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NASCAR’s introduction of its Next Gen Car is proving beneficial to Kyle Larson as he prepares to become the fifth driver to complete the Indianapolis 500 and Coca-Cola 600 “double” May 26. From an outsider’s perspective, Larson’s Chevy Camaro Cup car and Arrow McLaren have little in common, but the 2021 Cup Series champion has found on-track similarities between the two rides. That could bode well for his fortunes in his first Indy 500 appearance.

Larson completed a test with Arrow McLaren at Phoenix International Raceway Feb. 5. Speaking at a media availability Tuesday, Larson said the feel of his Cup car and Arrow McLaren at Phoenix were similar and aided his transition.

“Nothing about yesterday felt way different than what a Cup car, Next Gen car, feels like,” Larson said. “That was good for me. I think the characteristics of the IndyCar versus the Cup car, at least at Phoenix, felt very similar. You’re just going a lot faster in an IndyCar.”

Larson suggested the shift would have been much more dramatic a few years ago.

“I don’t think [the Next Gen car and Arrow McLaren are] as far apart from each other as what the previous model NASCAR Cup Series car was like or what an Xfinity car might be like,” he said. “Those are quite a bit different than a Next Gen car.”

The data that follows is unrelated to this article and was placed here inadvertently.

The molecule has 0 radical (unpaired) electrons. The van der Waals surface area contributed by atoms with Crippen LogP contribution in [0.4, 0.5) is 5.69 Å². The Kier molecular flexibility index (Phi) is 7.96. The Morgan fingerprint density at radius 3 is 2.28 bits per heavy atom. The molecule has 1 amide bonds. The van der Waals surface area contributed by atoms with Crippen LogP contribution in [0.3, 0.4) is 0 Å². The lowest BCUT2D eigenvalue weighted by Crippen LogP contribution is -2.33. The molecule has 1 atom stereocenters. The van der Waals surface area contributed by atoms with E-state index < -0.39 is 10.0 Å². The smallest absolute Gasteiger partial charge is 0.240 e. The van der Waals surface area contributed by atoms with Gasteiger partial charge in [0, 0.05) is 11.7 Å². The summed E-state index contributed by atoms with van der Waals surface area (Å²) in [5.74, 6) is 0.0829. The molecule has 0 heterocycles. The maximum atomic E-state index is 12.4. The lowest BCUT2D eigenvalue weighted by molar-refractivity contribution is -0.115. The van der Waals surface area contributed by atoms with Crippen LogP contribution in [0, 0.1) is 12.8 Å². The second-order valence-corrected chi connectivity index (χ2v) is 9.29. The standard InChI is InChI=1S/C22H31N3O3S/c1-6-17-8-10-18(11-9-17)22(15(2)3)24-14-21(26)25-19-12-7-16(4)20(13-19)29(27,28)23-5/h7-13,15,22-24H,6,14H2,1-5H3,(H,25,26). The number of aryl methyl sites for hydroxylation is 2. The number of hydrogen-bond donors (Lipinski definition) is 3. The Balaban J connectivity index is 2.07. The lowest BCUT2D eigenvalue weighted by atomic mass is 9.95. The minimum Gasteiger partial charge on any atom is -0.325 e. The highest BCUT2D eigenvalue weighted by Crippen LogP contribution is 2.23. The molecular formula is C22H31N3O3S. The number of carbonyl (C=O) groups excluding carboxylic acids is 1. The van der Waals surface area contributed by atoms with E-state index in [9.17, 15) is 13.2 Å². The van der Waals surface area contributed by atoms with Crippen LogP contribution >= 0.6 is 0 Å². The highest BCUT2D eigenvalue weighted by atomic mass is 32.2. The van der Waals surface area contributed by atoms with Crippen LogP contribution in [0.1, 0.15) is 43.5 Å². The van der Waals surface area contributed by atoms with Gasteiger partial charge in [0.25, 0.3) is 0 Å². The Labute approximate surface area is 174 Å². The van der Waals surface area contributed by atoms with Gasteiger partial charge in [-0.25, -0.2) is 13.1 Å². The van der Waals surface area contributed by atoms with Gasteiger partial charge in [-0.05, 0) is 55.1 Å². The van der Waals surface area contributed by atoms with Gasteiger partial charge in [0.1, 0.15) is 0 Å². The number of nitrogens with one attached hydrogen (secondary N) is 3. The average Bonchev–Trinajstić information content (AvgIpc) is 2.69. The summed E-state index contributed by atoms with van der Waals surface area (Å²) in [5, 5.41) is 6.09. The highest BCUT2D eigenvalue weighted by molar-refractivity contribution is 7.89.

Kyle Larson, driver of the #5 Chevrolet, waves to fans onstage during driver intros prior to the NASCAR Cup Series Championship at Phoenix Raceway on November 05, 2023 in Avondale, Arizona.
Kyle Larson | Jared C. Tilton via Getty Images

He noted the main difference between the Cup car and IndyCar is the rate at which things happen. Larson said he appreciated the slower speeds of Phoenix, about 180-190 mph, for testing versus the 220 mph he’ll be reaching during the Indy 500. He completed his rookie orientation testing for the Indy 500 in October 2023.

There is still a learning curve, however, from making in-cockpit adjustments, like using weight jackers, in the Arrow McLaren and terminology. Larson said he still struggles with the terms “oversteer” and “understeer.” In NASCAR, it’s simply “loose” or “tight,” respectively.

“I don’t know why I can’t just say ‘loose’ or ‘tight,’” Larson joked.

There’s also the matter of finding the limit of his Arrow McLaren. Larson said he felt he was near that point during his Phoenix test, underscored by him nearly spinning out.

“I felt like I got comfortable enough where we finally found the edge there,” Larson said immediately following his test Monday. “I almost spun out…that was good to have a moment like that.”

For his competitiveness come May, Larson will continue working on the smaller details, like pulling in and out of his pit box and timing the pitting sequence, which is quicker than those in NASCAR. Those finer details, he said, must be mastered “if you really want to have a good shot at winning or running up front.”

Larson will participate in the Indianapolis 500 open test April 10-11.

In the meantime, his main driving duty calls. The NASCAR Cup Series season gets underway with the Daytona 500. Qualifying takes place Feb. 14 with the Duel races Feb. 15. The Daytona 500 and 2024 Cup Series season takes the green flag Feb. 18.